Call for a national strategy to ensure that there is no high-tech gender gap in Malaysia and that women in Malaysia are fully represented in Information Technology development - the fastest growing and most important sector of the economy in the new millennium

Speech - 1997 Women’s Day Forum
by Lim Kit Siang

(Petaling Jaya, Saturday): On the occasion of the International Women’s Day 1997, I would like to deal with a new area which should concern all Malaysians who want to see full gender equality in our country - the role of women in Information Technology development.

While Malaysia is still comparatively new in the field of IT, and has high ambitions of making the quantum leap into the Information Age, we should learn from the lessons of other countries with a longer history of IT development, in particular with regard to gender equality in the field of IT.

In the United States, for instance, where its computer industry is recognised as one of the central engines driving the American economy into the 21st century and the source of thousands of new businesses, millions of high-paying jobs and vast creative opportunities, women remain starkly underrepresented in top management posts and in key technical jobs within the industry.

According to one survey, women in the United States make up 35 per cent of the high-tech work force, but not one of the 50 biggest computer companies traded on the stock markets has a female chief executive.

This high-tech gender gap has left many women and men shaking their heads in puzzlement as computers, after all, are a brand-new industry with no centuries-long legacy of sexism to overcome. Programming requires brains, not brawn, for success.

With Malaysia moving from the industrial to the information age, IT will increasingly become the dominant profession in the next century and there must be full awareness among Malaysians of the problem of high-tech gender gap and the need to ensure that the high-tech gender gap does not relegate women to second-class status.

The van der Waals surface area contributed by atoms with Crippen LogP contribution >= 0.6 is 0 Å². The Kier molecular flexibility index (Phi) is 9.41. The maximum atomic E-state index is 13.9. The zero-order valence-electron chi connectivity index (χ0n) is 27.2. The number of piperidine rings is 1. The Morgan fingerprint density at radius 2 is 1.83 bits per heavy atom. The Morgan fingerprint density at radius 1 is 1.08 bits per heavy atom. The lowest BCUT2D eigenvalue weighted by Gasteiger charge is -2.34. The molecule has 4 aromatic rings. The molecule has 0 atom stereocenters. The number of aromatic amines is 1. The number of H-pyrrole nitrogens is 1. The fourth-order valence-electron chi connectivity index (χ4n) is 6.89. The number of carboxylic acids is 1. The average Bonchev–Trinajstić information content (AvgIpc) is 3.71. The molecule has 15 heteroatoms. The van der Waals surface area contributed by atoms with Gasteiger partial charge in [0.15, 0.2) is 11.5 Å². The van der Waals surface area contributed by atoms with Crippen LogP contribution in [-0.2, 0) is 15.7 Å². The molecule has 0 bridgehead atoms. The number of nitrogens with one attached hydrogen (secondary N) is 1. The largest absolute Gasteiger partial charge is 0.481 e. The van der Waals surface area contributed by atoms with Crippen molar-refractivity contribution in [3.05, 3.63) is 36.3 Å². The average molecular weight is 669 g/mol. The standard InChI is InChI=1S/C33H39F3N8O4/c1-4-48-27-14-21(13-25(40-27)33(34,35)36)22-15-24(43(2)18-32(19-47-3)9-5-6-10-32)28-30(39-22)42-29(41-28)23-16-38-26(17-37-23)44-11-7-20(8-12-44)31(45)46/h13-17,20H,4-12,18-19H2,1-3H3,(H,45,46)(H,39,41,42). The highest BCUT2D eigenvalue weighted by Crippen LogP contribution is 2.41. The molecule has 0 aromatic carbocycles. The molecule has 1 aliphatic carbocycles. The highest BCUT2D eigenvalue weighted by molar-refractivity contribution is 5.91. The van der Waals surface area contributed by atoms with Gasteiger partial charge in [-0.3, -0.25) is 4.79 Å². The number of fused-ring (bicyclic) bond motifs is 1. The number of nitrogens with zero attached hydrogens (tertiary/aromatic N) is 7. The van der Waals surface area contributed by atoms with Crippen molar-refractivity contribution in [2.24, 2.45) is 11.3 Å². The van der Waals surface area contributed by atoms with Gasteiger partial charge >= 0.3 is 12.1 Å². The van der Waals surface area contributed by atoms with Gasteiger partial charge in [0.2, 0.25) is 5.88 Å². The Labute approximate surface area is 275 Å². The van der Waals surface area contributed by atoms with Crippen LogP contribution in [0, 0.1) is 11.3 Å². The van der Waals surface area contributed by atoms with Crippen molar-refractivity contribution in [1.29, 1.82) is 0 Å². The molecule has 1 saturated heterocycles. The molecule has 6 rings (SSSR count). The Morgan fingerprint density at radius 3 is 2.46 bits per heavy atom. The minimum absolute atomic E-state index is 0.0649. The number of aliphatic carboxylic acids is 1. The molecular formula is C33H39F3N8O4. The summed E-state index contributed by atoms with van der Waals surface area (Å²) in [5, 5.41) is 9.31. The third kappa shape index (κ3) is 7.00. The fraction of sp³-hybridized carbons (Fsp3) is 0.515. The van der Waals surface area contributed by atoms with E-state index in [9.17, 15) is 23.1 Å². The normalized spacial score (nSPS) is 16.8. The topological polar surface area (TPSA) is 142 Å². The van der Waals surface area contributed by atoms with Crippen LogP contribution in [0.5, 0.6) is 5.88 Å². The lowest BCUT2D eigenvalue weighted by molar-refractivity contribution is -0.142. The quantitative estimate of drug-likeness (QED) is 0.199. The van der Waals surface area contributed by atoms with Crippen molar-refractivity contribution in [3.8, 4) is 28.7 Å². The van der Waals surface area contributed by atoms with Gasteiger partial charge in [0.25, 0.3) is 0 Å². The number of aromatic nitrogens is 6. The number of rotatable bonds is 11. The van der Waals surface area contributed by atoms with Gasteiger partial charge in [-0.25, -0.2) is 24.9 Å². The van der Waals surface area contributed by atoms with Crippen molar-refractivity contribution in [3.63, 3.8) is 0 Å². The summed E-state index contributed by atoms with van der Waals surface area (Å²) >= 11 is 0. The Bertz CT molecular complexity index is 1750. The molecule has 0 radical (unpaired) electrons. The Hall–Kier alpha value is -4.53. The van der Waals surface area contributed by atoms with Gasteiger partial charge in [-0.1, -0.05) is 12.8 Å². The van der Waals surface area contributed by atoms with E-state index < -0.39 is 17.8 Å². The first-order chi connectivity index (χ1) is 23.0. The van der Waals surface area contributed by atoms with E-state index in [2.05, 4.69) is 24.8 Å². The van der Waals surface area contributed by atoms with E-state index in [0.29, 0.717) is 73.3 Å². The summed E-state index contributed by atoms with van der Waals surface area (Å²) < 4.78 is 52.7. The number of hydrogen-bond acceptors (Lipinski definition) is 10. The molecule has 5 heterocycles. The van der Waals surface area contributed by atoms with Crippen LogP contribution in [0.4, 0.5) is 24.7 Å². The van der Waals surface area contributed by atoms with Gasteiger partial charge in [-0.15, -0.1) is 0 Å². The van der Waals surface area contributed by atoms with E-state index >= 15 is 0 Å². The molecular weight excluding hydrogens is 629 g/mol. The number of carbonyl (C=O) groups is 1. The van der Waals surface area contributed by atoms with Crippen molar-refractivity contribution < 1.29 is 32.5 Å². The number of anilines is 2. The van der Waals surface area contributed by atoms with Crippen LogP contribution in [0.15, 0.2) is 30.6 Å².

Many reasons have been given for such high-tech gender gap in the United States, in particular about subtle barriers blocking women from equal opportunity and leadership in the IT sector.

One is what has become known as the “pipeline problem” - namely, that there just aren’t enough young women with technical skills coming out of universities and into the industry.

This is related to the prevalent attitude that computers and technology are more subitable for boys - which is reinforced by a computer game industry which is overwhelmingly geared to and supported by men and boys.

As video games can be a gateway to computer literacy, an essential skill for economic survival in the 21st century, this is another serious cause of the high-tech gender gap.

Another reason is the “glass ceiling problem” - where women in computing, like their counterparts in other industries, face an unofficial, invisible limit on their efforts to advance.

The high-tech gender gap is also reflected on the Internet. At one time, the Internet was regarded as predominantly a male preserve. At one time, it was estimated that men outnumber women by 9:1 in cyberspace. A 1995 Internet survey in the United States on Internet demographics showed that although the Internet gender gap exists, it’s not the Grand Canyon of 9:1, but slightly below 2:1.

The Internet gender gap in Malaysia may be more serious. The 1995 MIMOS Internet user survey released in August last year showed that the Internet in Malaysia is predominantly male with women representing only 11 per cent of all users.

This gender gap of the Internet is also reflected on the on-line newsgroups and chatrooms, where women prefer to stay away because of the atmosphere they encounter - the “hostility, flaming, one-upmanship”.

Some experts worry that if women simply opt to stay away, they are abdicating any say they might have in how this potentially powerful new medium will work.

Malaysia is now in the midst of building our national information superhighway to catapult Malaysia into the information era.

The Malaysian National IT strategy should include a strategy to ensure that there is no high-tech gender gap in Malaysia and that women in Malaysia are fully represented in Information Technology development - the fastest growing and most important sector of the economy in the new millennium.

It should be the concern of all Malaysians to ensure that with the advent of the Information Age in Malaysia, we do not suffer from a new form of gender inequality - the high-tech gender gap. .


*Lim Kit Siang - Malaysian Parliamentary Opposition Leader, Democratic Action Party Secretary-General & Member of Parliament for Tanjong